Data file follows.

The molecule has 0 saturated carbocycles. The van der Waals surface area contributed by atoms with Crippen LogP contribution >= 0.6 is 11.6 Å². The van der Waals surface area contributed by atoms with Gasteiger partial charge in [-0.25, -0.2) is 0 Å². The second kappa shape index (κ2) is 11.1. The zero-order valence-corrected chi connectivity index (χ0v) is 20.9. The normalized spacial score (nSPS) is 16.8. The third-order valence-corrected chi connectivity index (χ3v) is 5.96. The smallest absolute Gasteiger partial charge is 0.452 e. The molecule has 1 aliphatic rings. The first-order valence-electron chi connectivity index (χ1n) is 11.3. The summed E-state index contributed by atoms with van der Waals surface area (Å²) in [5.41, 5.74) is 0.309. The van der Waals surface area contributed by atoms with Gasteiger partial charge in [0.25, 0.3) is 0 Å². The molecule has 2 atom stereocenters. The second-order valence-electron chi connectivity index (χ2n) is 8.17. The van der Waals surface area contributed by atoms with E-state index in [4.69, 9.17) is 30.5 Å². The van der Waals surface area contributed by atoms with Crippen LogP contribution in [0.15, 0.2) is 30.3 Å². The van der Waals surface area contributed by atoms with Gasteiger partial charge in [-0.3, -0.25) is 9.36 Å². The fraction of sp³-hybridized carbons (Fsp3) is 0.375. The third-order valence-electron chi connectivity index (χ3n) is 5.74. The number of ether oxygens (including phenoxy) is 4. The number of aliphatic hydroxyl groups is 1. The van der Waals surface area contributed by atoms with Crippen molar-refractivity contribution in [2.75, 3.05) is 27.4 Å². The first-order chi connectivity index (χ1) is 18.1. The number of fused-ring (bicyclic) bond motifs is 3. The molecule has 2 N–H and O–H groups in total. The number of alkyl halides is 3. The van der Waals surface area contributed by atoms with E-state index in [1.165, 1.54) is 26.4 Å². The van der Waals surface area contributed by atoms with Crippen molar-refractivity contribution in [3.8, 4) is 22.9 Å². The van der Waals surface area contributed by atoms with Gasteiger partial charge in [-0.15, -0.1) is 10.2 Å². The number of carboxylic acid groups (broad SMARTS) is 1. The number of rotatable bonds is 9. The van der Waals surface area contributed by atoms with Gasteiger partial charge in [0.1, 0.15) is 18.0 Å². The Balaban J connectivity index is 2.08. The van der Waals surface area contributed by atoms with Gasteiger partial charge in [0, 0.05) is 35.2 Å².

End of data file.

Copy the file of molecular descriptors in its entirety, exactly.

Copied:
The molecule has 0 saturated carbocycles. The van der Waals surface area contributed by atoms with Crippen LogP contribution >= 0.6 is 11.6 Å². The van der Waals surface area contributed by atoms with Gasteiger partial charge in [-0.25, -0.2) is 0 Å². The second kappa shape index (κ2) is 11.1. The zero-order valence-corrected chi connectivity index (χ0v) is 20.9. The normalized spacial score (nSPS) is 16.8. The third-order valence-corrected chi connectivity index (χ3v) is 5.96. The smallest absolute Gasteiger partial charge is 0.452 e. The molecule has 1 aliphatic rings. The first-order valence-electron chi connectivity index (χ1n) is 11.3. The summed E-state index contributed by atoms with van der Waals surface area (Å²) in [5.41, 5.74) is 0.309. The van der Waals surface area contributed by atoms with Gasteiger partial charge in [0.25, 0.3) is 0 Å². The molecule has 2 atom stereocenters. The second-order valence-electron chi connectivity index (χ2n) is 8.17. The van der Waals surface area contributed by atoms with E-state index in [4.69, 9.17) is 30.5 Å². The van der Waals surface area contributed by atoms with Crippen LogP contribution in [0.15, 0.2) is 30.3 Å². The van der Waals surface area contributed by atoms with Gasteiger partial charge in [-0.3, -0.25) is 9.36 Å². The fraction of sp³-hybridized carbons (Fsp3) is 0.375. The third-order valence-electron chi connectivity index (χ3n) is 5.74. The number of ether oxygens (including phenoxy) is 4. The number of aliphatic hydroxyl groups is 1. The van der Waals surface area contributed by atoms with Crippen molar-refractivity contribution in [2.75, 3.05) is 27.4 Å². The first-order chi connectivity index (χ1) is 18.1. The number of fused-ring (bicyclic) bond motifs is 3. The molecule has 2 N–H and O–H groups in total. The number of alkyl halides is 3. The van der Waals surface area contributed by atoms with E-state index in [1.165, 1.54) is 26.4 Å². The van der Waals surface area contributed by atoms with Crippen molar-refractivity contribution in [3.8, 4) is 22.9 Å². The van der Waals surface area contributed by atoms with Gasteiger partial charge in [-0.15, -0.1) is 10.2 Å². The number of carboxylic acid groups (broad SMARTS) is 1. The number of rotatable bonds is 9. The van der Waals surface area contributed by atoms with Gasteiger partial charge in [0.1, 0.15) is 18.0 Å². The Balaban J connectivity index is 2.08. The van der Waals surface area contributed by atoms with Gasteiger partial charge in [0, 0.05) is 35.2 Å².